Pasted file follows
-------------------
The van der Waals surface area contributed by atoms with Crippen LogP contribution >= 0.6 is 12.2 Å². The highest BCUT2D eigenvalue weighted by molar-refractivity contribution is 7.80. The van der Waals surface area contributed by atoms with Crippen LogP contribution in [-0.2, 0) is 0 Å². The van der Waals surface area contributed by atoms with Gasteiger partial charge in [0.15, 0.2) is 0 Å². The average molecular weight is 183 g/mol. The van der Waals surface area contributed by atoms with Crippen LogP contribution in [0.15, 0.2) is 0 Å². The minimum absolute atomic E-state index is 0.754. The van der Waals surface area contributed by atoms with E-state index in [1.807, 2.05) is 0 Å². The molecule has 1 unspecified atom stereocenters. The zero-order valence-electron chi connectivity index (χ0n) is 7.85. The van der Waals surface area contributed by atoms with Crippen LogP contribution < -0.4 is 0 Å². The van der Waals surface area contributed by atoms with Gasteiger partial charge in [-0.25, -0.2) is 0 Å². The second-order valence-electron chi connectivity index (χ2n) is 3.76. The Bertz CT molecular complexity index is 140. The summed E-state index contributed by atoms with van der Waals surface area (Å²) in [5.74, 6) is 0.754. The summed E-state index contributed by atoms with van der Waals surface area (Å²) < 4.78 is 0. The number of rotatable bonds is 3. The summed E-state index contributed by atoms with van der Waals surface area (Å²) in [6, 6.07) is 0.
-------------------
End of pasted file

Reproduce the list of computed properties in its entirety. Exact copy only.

The van der Waals surface area contributed by atoms with Crippen LogP contribution >= 0.6 is 12.2 Å². The highest BCUT2D eigenvalue weighted by molar-refractivity contribution is 7.80. The van der Waals surface area contributed by atoms with Crippen LogP contribution in [-0.2, 0) is 0 Å². The van der Waals surface area contributed by atoms with Gasteiger partial charge in [0.15, 0.2) is 0 Å². The average molecular weight is 183 g/mol. The van der Waals surface area contributed by atoms with Crippen LogP contribution in [0.15, 0.2) is 0 Å². The minimum absolute atomic E-state index is 0.754. The van der Waals surface area contributed by atoms with E-state index in [1.807, 2.05) is 0 Å². The molecule has 1 unspecified atom stereocenters. The zero-order valence-electron chi connectivity index (χ0n) is 7.85. The van der Waals surface area contributed by atoms with Crippen LogP contribution < -0.4 is 0 Å². The van der Waals surface area contributed by atoms with Gasteiger partial charge in [-0.25, -0.2) is 0 Å². The second-order valence-electron chi connectivity index (χ2n) is 3.76. The Bertz CT molecular complexity index is 140. The summed E-state index contributed by atoms with van der Waals surface area (Å²) in [5.74, 6) is 0.754. The summed E-state index contributed by atoms with van der Waals surface area (Å²) < 4.78 is 0. The number of rotatable bonds is 3. The summed E-state index contributed by atoms with van der Waals surface area (Å²) in [6, 6.07) is 0.